In an era marked by technological advancements, prisons worldwide are undergoing a transformative shift. The integration of technology in correctional education and workforce development programs holds the potential to reshape the lives of incarcerated individuals. Online educational platforms, such as massive open online courses (MOOCs), are dismantling barriers related to cost, location, and distance, offering a wide array of subjects accessible for free or at nominal fees for verified completion certificates.
The New Face of Correctional Education
Such accessibility could redefine workforce development and reentry strategies, addressing the global skilled talent shortage. Initiatives like Workbay, Mount Tamalpais College, and the Second Chance Pell Experiment are pioneering this change, bringing education and remote work opportunities to those behind bars. The Federal Pell Grants, once more available for approved prison education programs via the FAFSA Simplification Act, is another step in the right direction.
Technology: A Tool for Transformation
The Massachusetts Department of Corrections is leading the way by providing inmates with tablets preloaded with educational content. However, the internet access is restricted to a secure network. This is a significant step towards integrating technology in the correctional system, albeit with caution. The use of technology in prisons necessitates careful consideration of usage protocols, safeguards, and monitoring mechanisms.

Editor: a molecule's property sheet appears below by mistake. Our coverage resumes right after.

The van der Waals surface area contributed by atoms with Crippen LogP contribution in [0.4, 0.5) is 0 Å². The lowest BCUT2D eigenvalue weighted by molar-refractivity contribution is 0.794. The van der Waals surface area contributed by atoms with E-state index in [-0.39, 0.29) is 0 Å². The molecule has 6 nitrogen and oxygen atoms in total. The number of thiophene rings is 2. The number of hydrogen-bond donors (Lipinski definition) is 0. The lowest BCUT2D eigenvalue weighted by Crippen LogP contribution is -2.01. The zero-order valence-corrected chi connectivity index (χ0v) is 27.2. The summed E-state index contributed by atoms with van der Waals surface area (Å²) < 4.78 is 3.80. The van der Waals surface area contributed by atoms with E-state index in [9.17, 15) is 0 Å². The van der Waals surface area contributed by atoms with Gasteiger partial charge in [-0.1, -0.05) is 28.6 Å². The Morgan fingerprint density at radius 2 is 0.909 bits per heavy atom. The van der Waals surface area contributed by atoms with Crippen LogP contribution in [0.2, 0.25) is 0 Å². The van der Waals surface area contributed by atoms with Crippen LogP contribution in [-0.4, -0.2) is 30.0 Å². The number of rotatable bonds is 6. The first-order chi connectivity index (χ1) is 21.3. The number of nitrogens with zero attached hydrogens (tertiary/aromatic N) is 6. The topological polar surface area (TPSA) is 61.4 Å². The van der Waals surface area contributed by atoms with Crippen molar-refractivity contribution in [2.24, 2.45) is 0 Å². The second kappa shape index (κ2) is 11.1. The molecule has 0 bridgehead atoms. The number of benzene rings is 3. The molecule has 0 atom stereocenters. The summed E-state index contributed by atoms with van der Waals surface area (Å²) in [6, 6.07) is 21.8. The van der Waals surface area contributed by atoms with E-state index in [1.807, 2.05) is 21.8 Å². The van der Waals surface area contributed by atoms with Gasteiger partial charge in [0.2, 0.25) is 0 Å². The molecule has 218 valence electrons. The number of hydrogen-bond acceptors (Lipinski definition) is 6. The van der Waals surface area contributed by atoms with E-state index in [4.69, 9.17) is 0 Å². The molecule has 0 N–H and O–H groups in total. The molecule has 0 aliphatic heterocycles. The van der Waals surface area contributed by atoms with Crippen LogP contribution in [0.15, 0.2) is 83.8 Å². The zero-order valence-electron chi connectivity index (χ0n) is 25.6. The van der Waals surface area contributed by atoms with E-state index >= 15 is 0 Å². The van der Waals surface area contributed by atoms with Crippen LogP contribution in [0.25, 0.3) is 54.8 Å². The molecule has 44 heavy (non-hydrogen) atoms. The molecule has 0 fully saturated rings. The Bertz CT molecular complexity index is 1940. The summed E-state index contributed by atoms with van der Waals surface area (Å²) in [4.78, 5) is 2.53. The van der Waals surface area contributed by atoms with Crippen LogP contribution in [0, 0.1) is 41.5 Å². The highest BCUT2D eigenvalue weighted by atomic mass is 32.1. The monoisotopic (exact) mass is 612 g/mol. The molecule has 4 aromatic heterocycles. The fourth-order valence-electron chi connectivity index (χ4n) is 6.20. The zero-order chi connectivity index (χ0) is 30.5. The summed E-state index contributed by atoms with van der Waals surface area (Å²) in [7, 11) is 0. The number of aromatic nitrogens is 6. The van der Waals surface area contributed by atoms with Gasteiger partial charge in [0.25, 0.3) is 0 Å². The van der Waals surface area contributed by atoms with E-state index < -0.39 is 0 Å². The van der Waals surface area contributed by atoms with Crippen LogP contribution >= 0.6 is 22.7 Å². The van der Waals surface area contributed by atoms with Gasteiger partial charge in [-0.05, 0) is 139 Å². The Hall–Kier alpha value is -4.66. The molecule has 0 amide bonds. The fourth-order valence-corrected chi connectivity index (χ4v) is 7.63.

Beyond Education: The Potential of Tech in Prisons
While education is a central focus, technology’s potential in prisons extends beyond it. Possible implementations include increasing self-service resources, providing electronic resources to inmates’ families, exploring virtual mental health services, considering remote workforce development, and enabling virtual visits. If used appropriately, these advancements could significantly improve the reentry success rate of returning citizens by fostering skills acquisition and family connections.
One such initiative is JSTOR Access in Prison, which has reached 1,000 sites in the Washington State Department of Corrections, providing access to nearly 500,000 incarcerated individuals for educational purposes. This program has evolved from an offline index to digital delivery, including the use of tablets, revolutionizing how these individuals engage with education. The overarching goal is to ensure that education is a right, not a privilege, regardless of individuals’ location.
However, the advent of technology in prisons is not without its challenges. Concerns about exploitation and the potential replacement of existing services need to be addressed. Despite this, the potential benefits of this technological revolution in correctional education are immense, promising a brighter future for incarcerated individuals preparing for reentry.
Attribution: This article originally appeared in BBN on January 19, 2024. Photo courtesy of R.J. Lozada